Using the Bible as a Protestant Religious Practice


[…] In order to address the question of how the use of the Bible in Protestantism interacts with culture, I depart from two assumptions. First, Protestantism stimulated a specific use of the Bible, indicated by practices like the authority of biblical texts in theological reasoning, the discipline of homiletics as the art of text-based preaching, and telling biblical stories in Christian education. Second, Protestantism as a cultural influx made the Bible into a tangible and material, cultural object. For instance, the Bible was sold (economics) and in paintings the Bible appears as a material – usually leather – book (art). The tension between the use of the Bible as a religious practice and the way it changed European culture is illustrated in Vincent van Goghʼs Still Life with Open Bible. The painting shows a large open Bible and a small yellow copy of Émile Zolaʼs La joie de vivre, with a quenched candle in between. Itmarks the era of modernism and the farewell to religious authority. Van Goghʼs painting touches upon a cultural understanding of the Bible as a source of wisdom and the enlightenment move from biblical authority to modern thinkers. The painting questions biblical authority, yet it is not clear whether van Gogh enjoys it or regards it as a sad cultural fact. As the son of a liberal Protestant minister, van Gogh was raised in a context in which modernism and religion merged. His painting brings to the fore how the Bible has become a cultural artefact, reflecting amajor cultural change in the use of the Bible, while the painter tries to “reconcile the Bible with modern literature”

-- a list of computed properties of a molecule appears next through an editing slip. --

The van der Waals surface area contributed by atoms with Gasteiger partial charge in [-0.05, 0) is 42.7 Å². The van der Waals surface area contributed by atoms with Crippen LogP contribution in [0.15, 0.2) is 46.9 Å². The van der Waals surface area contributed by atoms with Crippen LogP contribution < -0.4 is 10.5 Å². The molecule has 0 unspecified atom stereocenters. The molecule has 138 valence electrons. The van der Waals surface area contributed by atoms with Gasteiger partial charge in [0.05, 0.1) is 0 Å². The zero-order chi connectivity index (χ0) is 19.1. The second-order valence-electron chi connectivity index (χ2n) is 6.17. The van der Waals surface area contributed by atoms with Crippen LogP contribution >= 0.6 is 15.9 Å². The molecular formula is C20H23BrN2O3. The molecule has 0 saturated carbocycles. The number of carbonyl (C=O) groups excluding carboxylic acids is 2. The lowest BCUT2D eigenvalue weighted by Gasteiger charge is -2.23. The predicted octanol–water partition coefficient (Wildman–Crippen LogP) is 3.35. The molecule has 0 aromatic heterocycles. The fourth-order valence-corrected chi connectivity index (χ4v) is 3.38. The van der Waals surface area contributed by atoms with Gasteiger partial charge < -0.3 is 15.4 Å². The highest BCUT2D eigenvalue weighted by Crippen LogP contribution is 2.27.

Kulturelle Wirkungen Der Reformation/Cultural Impact of the Reformation Kongressdokumentation Lutherstadt Wittenberg August 2017/Kongressdokumentation Lutherstadt Wittenberg August 2017. Band II.